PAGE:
At a glance
- Bristol broker Marcus Saunders of Lucas Fettes gives his views on modern methods of construction
- Saunders, who specialises in construction, works closely with the Structural Timber Association, a trade body
- Insurers point to fire risks both during and after construction when using some modern methods of construction
The construction industry is always looking to innovate in terms of the methods and materials it uses.
Timber frame is one such popular construction solution, which Marcus Saunders, a Senior Account Executive at Lucas Fettes, has developed a specialism in – and one in which he advises commercial customers on understanding the risks around modern construction methods. Insurers point to fire risks both during and after construction when using timber frames.
Saunders, who is based out of the Bristol office of Lucas Fettes, which employs 200 staff nationwide, sat down with Zurich Insider to air his views, as well as the challenges of insuring a fully functioning coal mine.
Broker Voice gives UK brokers the opportunity to voice their opinion on the state of the insurance industry, outline what makes their own personal style of business different from their competitors, and what personal interests enhance their professional life.
Q: What lines of business do you specialise in, and what are the opportunities and challenges you see there?
A: I am a general commercial account executive but I found it beneficial to specialise in certain sectors. One of my key sectors is construction and, in particular, the timber frame sector. We have been working with the Structural Timber Association (STA) for more than three years and are now their preferred broker.
Construction risks are perceived by the majority of underwriters as very heavy risks, particularly timber frame. Specialising in this area and working closely with the STA, has given me a good understanding of the risks and how companies go about managing those risks.
As a consequence, I feel able to demonstrate to underwriters that some of the risks are not as great as they fear and can explain what risk management initiatives are being implemented to reduce risk further.
There are benefits to all in this partnership approach; customers get better terms; underwriters get better quality risks; I get more clients! With the government pushing ‘green’ issues and sustainability, the opportunities are huge in the timber frame construction sector.
Q: Are you on social media? If so, what’s your Twitter handle?
A: As a company, we haven’t really entered into the whole social media thing – until now. I am really glad as I have been pushing it myself for a while, with both LinkedIn and Twitter profiles @marcussaunders
Q: Does the rise of the aggregator model worry you?
A: It doesn’t worry me, but it should worry customers. There should be room in the marketplace for everybody – we are happy to provide an independent alternative; we are client-focused providers of good, old-fashioned bespoke broking solutions delivered by professional people with the client’s interest first and foremost. Some people still want that.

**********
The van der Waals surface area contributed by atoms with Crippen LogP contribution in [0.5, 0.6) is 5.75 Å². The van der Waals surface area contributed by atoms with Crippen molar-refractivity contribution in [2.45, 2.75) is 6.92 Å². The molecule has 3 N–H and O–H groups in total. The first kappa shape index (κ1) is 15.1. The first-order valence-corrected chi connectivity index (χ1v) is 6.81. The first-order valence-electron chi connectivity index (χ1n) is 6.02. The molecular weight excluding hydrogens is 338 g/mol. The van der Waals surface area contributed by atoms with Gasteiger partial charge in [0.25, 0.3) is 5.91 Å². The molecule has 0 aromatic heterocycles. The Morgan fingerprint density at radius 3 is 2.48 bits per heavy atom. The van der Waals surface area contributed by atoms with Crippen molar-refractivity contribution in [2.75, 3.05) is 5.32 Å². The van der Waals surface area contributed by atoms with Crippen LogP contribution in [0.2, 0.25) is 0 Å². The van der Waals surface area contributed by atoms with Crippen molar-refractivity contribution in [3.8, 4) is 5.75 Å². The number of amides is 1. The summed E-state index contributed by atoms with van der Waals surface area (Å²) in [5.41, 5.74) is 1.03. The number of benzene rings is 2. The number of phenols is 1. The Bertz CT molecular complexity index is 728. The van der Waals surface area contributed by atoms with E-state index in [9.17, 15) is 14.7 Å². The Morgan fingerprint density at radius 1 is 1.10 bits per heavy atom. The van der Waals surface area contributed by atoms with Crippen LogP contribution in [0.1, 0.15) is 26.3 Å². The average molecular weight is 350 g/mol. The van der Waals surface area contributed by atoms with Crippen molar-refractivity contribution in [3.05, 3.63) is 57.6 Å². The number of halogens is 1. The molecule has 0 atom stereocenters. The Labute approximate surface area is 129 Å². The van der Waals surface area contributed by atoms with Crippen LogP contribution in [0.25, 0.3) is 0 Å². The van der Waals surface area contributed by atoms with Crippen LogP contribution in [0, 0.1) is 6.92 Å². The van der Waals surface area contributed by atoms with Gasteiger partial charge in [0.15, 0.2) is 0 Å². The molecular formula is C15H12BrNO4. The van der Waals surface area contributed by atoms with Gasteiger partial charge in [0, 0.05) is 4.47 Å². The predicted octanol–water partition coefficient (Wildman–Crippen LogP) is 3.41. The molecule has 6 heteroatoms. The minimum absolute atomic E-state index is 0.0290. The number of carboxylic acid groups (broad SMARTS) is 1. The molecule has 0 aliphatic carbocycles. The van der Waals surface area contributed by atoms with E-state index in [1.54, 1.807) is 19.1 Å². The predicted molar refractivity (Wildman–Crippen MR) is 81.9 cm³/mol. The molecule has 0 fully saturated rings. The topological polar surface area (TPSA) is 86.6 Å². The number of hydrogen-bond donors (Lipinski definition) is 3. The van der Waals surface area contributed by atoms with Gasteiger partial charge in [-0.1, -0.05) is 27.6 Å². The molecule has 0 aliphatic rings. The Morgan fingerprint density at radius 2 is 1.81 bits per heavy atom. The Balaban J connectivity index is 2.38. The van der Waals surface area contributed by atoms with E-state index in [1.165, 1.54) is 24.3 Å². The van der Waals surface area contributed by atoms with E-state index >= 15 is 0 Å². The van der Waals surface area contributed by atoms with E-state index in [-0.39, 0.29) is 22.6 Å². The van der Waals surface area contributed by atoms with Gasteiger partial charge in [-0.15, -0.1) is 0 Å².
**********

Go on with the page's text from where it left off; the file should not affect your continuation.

Q: What industry changes keep you up at night?
A: The growth of compliance is good for customers but places a strain on the administrative side of things. However, if you do your job properly you should be fine.
Q: What do you think are the biggest emerging risks, and why?
A: There are many but in the sectors I deal with corporate manslaughter and cyber liability are becoming more prominent issues.
Q: Is the market hardening?
A: There are noises coming from certain insurers, but they seem half-hearted. There is still a lot of capacity and we are even involved in helping insurers enter new markets.
Q: What is the biggest challenge for brokers these days?
A: Dealing with insurers who are doing more and more of their underwriting by rating manuals or computer programs. The skill of actually underwriting a risk is diminishing, which is a shame.
Q: Do you think brokers are recognised enough by the public for the value that they add?
A: I do not think that we do a great job of necessarily communicating what we do to clients, so it is undervalued. There are certain clients and sectors where price is the main measure of value. However, there are others where what we do, and the broader services we provide, are held in higher regard.
Q: What’s the strangest thing you’ve ever had to get cover for?
A: A functioning coal mine, where the work was still done manually. And no, I am not that old!
Q: Rugby or football? And the team you support?
A: I am a Bristol City football fan and go as often as my family let me.
Q: Fees or commissions?
A: Fees. Greater transparency for clients.
Q: If you were the head of the Financial Conduct Authority, what would be the first thing you would do?
A: Try to create a greater equality between broker and insurer services, or at least some way for clients to better understand the quality and value of services they are purchasing at the point of sale.
Q: What would be the title of your autobiography?
A: Family, football, insurance…the Good Life
Q: Newspaper or iPad?
Q: What is your favourite word, and why?
A: Timber – multiple meanings.
Q: Can’t get through the weekend without…?
A: My family.